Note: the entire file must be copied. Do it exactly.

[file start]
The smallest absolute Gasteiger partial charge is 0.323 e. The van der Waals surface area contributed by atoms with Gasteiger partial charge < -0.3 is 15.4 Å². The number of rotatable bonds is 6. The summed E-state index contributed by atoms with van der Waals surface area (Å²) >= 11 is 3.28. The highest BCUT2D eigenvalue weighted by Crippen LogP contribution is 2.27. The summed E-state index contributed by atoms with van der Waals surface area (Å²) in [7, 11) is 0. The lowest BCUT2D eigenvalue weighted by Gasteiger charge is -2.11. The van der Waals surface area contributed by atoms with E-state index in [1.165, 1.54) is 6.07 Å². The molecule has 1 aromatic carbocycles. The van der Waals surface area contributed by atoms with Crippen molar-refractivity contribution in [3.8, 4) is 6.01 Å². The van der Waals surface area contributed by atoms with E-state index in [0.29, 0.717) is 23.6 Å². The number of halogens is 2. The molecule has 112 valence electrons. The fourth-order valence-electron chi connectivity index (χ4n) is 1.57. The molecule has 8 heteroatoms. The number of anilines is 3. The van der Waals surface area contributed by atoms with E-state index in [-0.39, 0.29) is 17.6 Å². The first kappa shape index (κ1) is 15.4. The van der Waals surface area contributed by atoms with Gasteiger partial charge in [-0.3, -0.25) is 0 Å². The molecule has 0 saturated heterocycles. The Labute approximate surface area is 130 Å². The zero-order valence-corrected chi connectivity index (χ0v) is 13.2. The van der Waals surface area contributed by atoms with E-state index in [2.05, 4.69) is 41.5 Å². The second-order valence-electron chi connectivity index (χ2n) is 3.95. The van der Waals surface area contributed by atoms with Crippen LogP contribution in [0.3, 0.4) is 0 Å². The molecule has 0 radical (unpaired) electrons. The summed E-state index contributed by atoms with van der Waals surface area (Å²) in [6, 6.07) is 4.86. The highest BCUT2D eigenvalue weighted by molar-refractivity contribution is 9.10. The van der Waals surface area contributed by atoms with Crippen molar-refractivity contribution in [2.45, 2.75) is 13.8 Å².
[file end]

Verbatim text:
The smallest absolute Gasteiger partial charge is 0.323 e. The van der Waals surface area contributed by atoms with Gasteiger partial charge < -0.3 is 15.4 Å². The number of rotatable bonds is 6. The summed E-state index contributed by atoms with van der Waals surface area (Å²) >= 11 is 3.28. The highest BCUT2D eigenvalue weighted by Crippen LogP contribution is 2.27. The summed E-state index contributed by atoms with van der Waals surface area (Å²) in [7, 11) is 0. The lowest BCUT2D eigenvalue weighted by Gasteiger charge is -2.11. The van der Waals surface area contributed by atoms with E-state index in [1.165, 1.54) is 6.07 Å². The molecule has 1 aromatic carbocycles. The van der Waals surface area contributed by atoms with Crippen molar-refractivity contribution in [3.8, 4) is 6.01 Å². The van der Waals surface area contributed by atoms with E-state index in [0.29, 0.717) is 23.6 Å². The number of halogens is 2. The molecule has 112 valence electrons. The fourth-order valence-electron chi connectivity index (χ4n) is 1.57. The molecule has 8 heteroatoms. The number of anilines is 3. The van der Waals surface area contributed by atoms with E-state index in [-0.39, 0.29) is 17.6 Å². The first kappa shape index (κ1) is 15.4. The van der Waals surface area contributed by atoms with Gasteiger partial charge in [-0.3, -0.25) is 0 Å². The molecule has 0 saturated heterocycles. The Labute approximate surface area is 130 Å². The zero-order valence-corrected chi connectivity index (χ0v) is 13.2. The van der Waals surface area contributed by atoms with E-state index in [2.05, 4.69) is 41.5 Å². The second-order valence-electron chi connectivity index (χ2n) is 3.95. The van der Waals surface area contributed by atoms with Crippen LogP contribution in [0.3, 0.4) is 0 Å². The molecule has 0 radical (unpaired) electrons. The summed E-state index contributed by atoms with van der Waals surface area (Å²) in [6, 6.07) is 4.86. The highest BCUT2D eigenvalue weighted by molar-refractivity contribution is 9.10. The van der Waals surface area contributed by atoms with Crippen molar-refractivity contribution in [2.45, 2.75) is 13.8 Å².